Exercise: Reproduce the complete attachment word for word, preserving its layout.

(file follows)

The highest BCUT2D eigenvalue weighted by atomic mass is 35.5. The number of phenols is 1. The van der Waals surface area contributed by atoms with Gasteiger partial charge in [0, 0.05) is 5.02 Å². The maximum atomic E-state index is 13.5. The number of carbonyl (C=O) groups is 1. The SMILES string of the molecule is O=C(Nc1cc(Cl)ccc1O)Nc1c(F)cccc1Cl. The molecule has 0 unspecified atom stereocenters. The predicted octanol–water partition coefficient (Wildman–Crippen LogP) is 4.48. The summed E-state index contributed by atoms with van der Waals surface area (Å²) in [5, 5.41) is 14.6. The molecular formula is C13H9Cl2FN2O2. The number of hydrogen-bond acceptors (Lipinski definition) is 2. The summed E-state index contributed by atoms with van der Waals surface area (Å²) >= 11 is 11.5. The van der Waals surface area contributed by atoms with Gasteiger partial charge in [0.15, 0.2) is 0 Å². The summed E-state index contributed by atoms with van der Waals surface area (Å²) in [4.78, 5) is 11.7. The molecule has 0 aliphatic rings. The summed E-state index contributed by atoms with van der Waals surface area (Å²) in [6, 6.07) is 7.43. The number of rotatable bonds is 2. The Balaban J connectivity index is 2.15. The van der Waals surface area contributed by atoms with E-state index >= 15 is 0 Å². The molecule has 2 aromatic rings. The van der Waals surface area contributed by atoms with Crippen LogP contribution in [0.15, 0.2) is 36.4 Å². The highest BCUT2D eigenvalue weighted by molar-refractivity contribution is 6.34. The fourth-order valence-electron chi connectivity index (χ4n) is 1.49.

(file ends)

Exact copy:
The highest BCUT2D eigenvalue weighted by atomic mass is 35.5. The number of phenols is 1. The van der Waals surface area contributed by atoms with Gasteiger partial charge in [0, 0.05) is 5.02 Å². The maximum atomic E-state index is 13.5. The number of carbonyl (C=O) groups is 1. The SMILES string of the molecule is O=C(Nc1cc(Cl)ccc1O)Nc1c(F)cccc1Cl. The molecule has 0 unspecified atom stereocenters. The predicted octanol–water partition coefficient (Wildman–Crippen LogP) is 4.48. The summed E-state index contributed by atoms with van der Waals surface area (Å²) in [5, 5.41) is 14.6. The molecular formula is C13H9Cl2FN2O2. The number of hydrogen-bond acceptors (Lipinski definition) is 2. The summed E-state index contributed by atoms with van der Waals surface area (Å²) >= 11 is 11.5. The van der Waals surface area contributed by atoms with Gasteiger partial charge in [0.15, 0.2) is 0 Å². The summed E-state index contributed by atoms with van der Waals surface area (Å²) in [4.78, 5) is 11.7. The molecule has 0 aliphatic rings. The summed E-state index contributed by atoms with van der Waals surface area (Å²) in [6, 6.07) is 7.43. The number of rotatable bonds is 2. The Balaban J connectivity index is 2.15. The van der Waals surface area contributed by atoms with E-state index >= 15 is 0 Å². The molecule has 2 aromatic rings. The van der Waals surface area contributed by atoms with Crippen LogP contribution in [0.15, 0.2) is 36.4 Å². The highest BCUT2D eigenvalue weighted by molar-refractivity contribution is 6.34. The fourth-order valence-electron chi connectivity index (χ4n) is 1.49.